NEW IBERIA – It’s probably safe to assume that just about everyone has either heard the story of Daniel Eugene Ruettiger or if nothing else have watched the film “Rudy.”
In the event you haven’t, Ruettiger was a 5-foot-6, 185-pound defensive lineman, who dreamed of one day playing football for the Notre Dame Fightin’ Irish despite the lack of interest from anyone due to his lack of size.
But Ruettiger had something that couldn’t be measured and that was heart and determination, two attributes that resulted in him eventually being accepted into Notre Dame and ultimately dressing the last game of his senior season in which he recorded a sack on the final play of the game.
Although he wasn’t trying to fulfill a life-long dream of playing for the Catholic High of New Iberia Panthers’ football team, Blair Vincent admits that he can identify with the difficulties endured by Ruettiger.
Vincent is a 5-foot-3, 228-pound defensive lineman for the Panthers and through his first two years of high school he didn’t get much of a chance to prove his worth as a football player.
“My freshman and sophomore year I didn’t get much of an opportunity to play on the varsity team,” Vincent said. “I wanted to play and I knew that I was capable of playing, but because of my lack of size I didn’t get much of a chance.”
As a result, Vincent became discouraged and considered quitting the team.
“I know that I was inexperienced and my lack of size was hurting me,” Vincent said. “But I was working really hard. I was very frustrated so yeah I thought about quitting. I just wanted a chance to show the coaches that I can play and that it doesn’t matter your size as long as you play with a lot of heart and work hard.”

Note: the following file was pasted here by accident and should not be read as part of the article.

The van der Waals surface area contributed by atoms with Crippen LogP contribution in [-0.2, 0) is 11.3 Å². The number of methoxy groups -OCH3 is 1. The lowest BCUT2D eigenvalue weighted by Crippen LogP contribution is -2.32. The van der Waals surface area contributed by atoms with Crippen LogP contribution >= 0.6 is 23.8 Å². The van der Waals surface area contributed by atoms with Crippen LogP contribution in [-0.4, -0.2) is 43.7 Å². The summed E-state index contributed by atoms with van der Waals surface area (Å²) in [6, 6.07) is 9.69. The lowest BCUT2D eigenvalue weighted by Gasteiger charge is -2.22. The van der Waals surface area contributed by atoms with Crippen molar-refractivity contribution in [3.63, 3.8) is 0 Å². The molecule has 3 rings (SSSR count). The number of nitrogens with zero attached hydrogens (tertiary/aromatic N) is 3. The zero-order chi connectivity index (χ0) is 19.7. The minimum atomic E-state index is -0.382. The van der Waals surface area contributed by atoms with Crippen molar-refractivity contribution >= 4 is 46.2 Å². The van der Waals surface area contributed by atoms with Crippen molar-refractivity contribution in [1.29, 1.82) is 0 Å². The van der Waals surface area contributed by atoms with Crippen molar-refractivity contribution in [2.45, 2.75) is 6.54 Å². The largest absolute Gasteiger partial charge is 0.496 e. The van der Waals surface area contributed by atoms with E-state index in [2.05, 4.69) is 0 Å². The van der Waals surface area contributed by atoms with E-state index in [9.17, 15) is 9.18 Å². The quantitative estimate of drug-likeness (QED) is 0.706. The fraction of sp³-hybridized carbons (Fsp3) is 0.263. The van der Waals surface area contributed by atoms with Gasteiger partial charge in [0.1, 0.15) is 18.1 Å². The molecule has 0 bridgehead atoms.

As soon as new head coach Brent Indest arrived last year in time for Vincent’s junior season, Vincent was hoping a fresh set of eyes to watch him in practice would provide him the opportunity to make a new impression.
But initially, Indest didn’t give him much of a look.
“Honestly, when I took over Blair was an after thought,” Indest said. “He was an after thought because when you look at his stature and the fact that he’s such a mild-mannered kid, you are thinking this kid doesn’t really fit into the plans as a future player for us.”
After reviewing the film from the spring, Indest was amazed at what he saw along the defensive line.
“We we’re going through drills and on our defensive line we do a lot of slanting and moving,” Indest said. “The first thing I saw from Blair on film was that his first two steps in the ground were faster than any defensive lineman we had. It was at that moment that I said “hey, this kid can play.”
That’s when all of Vincent’s hard work began to pay off as he earned a role in the Panthers defensive line rotation on the varsity team and ever since he has been a play making machine.
“We do a lot of rotating with our defensive linemen so that we can keep them all fresh,” Indest said. “Blair did a great job for us last year and he has continued doing a great job for us this year. The biggest difference this year for Blair compared to last year is that he isn’t just controlling his gap. He’s making plays.”
The fact that he is making plays along the Panthers’ defensive line doesn’t come as a surprise to Vincent, because he’s felt he was capable of that all along.
“I just had to have that Rudy mindset,” Vincent said. “I knew that I could play football, but I just had to prove it to the coaches. I could have quit but that wouldn’t have proved anything. But staying” has been the best decision I could have made. It was more than worth it.”